Your identity needs to be protected and your reputation needs nurturing. What’s more is that your identity can make money for “gold diggers”, whereas your reputation is of no value except for what you make of it; and then its subjective value is of worth only to yourself.
But how can you protect your digital identity and nurture your digital reputation, if you do not own them, or even control them? I will be posting more on this in following weeks 😉
Haven’t you thought it as strange that your digital identity becomes weaker the more it is exposed? In fact is it an identity at all? After all it is only a record in a database, or an object comprised of attributes in an X.500 tree, or something written on a plastic ‘id card’. It is all of these, and replicated, maybe hundreds of instances, accurately and inaccurately all over the world.
In fact where is your digital identity? Is it real? If it is real then why do you have no control over it?
Why does your digital identity not reflect exactly how your physical identity works in the real physical world? When you are born you are referenced, i.e. probably starting with your parents declaring that you are their son/daughter and what your name is (your identity), relations and friends do the same… your identity strengthens. You start kindergarten and school, perhaps you have been assigned a national id number…. you are referenced, every reference to you strengthens your identity. The louder you shout, the more famous you become, the stronger your identity grows. In fact the President, Prime Minister, King, Queen, etc., probably have the strongest identities.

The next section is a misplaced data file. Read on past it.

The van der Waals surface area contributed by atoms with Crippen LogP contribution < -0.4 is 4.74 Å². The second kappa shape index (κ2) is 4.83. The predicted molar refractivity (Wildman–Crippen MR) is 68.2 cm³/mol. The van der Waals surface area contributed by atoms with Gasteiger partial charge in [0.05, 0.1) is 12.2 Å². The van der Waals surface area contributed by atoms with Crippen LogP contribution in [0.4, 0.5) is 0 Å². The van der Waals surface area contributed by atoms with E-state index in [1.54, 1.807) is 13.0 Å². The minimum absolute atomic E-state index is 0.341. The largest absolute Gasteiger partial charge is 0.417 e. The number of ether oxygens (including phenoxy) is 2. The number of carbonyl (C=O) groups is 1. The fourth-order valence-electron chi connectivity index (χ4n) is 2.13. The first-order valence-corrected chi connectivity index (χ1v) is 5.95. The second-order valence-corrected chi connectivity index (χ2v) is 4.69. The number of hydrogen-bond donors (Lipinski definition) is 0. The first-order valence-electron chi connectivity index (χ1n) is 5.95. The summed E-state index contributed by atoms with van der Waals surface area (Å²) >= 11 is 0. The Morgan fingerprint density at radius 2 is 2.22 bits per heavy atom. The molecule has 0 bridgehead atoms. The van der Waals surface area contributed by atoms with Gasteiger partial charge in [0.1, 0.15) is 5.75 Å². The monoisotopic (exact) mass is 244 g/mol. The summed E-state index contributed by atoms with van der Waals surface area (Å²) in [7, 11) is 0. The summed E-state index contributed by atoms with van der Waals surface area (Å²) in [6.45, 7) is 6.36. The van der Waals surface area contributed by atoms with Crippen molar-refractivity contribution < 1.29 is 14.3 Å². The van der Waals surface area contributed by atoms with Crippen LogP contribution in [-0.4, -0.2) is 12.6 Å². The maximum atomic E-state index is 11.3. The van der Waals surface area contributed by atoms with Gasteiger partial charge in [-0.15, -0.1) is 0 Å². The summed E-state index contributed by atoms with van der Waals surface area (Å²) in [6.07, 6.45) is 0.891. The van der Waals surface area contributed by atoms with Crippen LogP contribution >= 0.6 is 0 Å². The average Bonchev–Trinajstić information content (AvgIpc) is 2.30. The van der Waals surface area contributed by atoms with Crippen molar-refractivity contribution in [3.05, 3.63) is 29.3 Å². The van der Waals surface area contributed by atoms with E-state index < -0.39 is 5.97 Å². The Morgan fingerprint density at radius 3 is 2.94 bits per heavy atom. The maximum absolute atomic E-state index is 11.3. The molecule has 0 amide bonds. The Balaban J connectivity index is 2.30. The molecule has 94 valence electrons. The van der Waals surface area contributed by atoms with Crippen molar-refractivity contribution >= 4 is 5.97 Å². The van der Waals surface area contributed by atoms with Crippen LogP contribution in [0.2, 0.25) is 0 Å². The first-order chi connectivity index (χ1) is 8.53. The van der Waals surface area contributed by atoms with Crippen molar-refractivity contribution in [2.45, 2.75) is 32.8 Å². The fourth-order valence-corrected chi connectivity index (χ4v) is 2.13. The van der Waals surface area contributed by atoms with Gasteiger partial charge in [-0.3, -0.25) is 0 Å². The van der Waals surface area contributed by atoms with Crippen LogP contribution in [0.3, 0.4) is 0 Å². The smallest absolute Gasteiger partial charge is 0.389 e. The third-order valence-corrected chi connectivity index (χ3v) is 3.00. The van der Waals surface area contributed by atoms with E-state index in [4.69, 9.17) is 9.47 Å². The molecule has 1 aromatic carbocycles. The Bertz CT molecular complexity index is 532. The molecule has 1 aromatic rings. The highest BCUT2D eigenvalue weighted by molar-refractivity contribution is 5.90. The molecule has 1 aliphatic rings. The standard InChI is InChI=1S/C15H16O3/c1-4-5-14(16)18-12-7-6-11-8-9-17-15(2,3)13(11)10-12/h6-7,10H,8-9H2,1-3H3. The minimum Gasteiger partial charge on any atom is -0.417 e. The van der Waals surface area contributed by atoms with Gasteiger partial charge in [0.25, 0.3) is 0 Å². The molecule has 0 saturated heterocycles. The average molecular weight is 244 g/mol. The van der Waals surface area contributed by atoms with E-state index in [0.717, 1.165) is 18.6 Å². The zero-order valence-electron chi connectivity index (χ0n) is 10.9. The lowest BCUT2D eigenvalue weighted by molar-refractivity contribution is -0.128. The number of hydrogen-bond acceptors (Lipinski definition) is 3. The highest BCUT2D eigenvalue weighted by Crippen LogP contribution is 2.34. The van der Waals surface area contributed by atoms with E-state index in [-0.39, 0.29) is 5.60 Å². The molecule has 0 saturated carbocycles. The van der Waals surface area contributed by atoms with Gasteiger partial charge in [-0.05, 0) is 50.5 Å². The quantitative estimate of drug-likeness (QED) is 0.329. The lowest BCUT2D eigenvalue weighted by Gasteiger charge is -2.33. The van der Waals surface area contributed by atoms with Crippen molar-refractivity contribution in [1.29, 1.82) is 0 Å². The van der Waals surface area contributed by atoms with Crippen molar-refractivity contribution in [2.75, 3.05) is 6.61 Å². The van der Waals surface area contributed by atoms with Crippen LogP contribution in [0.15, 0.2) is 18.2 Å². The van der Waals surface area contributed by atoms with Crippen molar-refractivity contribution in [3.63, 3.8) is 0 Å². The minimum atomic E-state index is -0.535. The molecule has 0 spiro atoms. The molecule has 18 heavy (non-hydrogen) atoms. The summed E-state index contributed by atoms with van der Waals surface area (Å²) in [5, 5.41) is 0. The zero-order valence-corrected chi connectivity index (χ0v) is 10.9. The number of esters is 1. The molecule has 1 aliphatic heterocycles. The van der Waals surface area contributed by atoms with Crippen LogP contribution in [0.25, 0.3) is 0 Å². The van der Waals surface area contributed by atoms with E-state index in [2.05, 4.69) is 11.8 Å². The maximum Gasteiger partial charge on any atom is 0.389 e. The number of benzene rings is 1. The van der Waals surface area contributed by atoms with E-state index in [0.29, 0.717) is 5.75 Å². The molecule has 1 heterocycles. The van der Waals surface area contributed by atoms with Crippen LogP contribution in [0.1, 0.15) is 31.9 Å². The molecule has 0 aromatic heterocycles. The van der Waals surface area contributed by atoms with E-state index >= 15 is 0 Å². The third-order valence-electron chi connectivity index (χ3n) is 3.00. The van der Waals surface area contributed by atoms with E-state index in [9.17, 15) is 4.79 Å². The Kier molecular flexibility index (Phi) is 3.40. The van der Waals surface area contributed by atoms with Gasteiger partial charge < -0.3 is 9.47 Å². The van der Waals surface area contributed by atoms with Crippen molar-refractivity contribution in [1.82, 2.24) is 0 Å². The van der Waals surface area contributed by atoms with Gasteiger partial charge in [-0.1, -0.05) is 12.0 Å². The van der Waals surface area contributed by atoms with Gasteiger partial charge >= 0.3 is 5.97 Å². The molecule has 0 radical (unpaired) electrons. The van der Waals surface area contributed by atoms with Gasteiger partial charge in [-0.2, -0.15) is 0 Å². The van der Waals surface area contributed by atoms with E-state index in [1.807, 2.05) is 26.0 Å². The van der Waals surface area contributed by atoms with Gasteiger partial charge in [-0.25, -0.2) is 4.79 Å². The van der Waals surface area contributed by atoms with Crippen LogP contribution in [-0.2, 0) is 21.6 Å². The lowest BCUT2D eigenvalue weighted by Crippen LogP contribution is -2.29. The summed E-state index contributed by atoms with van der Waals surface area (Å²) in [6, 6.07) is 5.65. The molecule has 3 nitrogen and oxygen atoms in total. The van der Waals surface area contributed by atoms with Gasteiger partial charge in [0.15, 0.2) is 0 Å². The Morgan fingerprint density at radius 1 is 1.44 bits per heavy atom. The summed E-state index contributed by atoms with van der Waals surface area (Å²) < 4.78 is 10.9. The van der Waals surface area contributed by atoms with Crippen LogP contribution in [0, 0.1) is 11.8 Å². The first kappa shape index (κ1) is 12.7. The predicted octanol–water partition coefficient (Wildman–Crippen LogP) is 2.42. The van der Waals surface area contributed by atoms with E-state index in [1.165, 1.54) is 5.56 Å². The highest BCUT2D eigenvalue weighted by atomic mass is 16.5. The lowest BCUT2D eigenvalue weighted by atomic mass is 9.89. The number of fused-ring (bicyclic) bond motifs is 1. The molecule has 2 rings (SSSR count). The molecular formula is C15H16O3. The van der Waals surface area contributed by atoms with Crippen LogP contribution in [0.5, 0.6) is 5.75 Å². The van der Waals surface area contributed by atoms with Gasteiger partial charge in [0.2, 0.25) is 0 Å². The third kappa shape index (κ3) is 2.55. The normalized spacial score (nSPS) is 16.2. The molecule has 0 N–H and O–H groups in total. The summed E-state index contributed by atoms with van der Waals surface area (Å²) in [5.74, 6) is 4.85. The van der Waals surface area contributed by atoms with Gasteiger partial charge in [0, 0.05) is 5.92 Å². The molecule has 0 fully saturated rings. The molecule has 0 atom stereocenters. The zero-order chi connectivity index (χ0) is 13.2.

It is difficult to commit identity fraud on strong identities. So I return to my first question, why does it not work the same in the digital world?
I just realised that I forgot to let you know that I co-published an article in the last week. My first publication since 2010… looks like I’m in business again…. Having said that, it is not that I haven’t been writing anything.. there’s this blog, and my MBA (that I finished January 2013). Although I must admit my blog activity has been a bit sketchy the last 3 years.
Back to the article. It is about securing XBRL. XBRL stands for eXtensible Business Reporting Language. It has been declared as the standard for financial reporting in Basel III. However XBRL is the child of XML, and XML is not secure. Hence back to the topic of the article. I will write more, for example I plan to explain what XBRL is, for those of you that are clueless about financial reporting. I was myself until I realised it came from XML, and XML I became intimate with when I was working in Switzerland from Zurich as a consultant coding connectors for Novell’s meta-directory service, often on beta versions, and working from readme.txt files as there were no books in 2000. I didn’t get much sleep during this year, but I sure did have fun!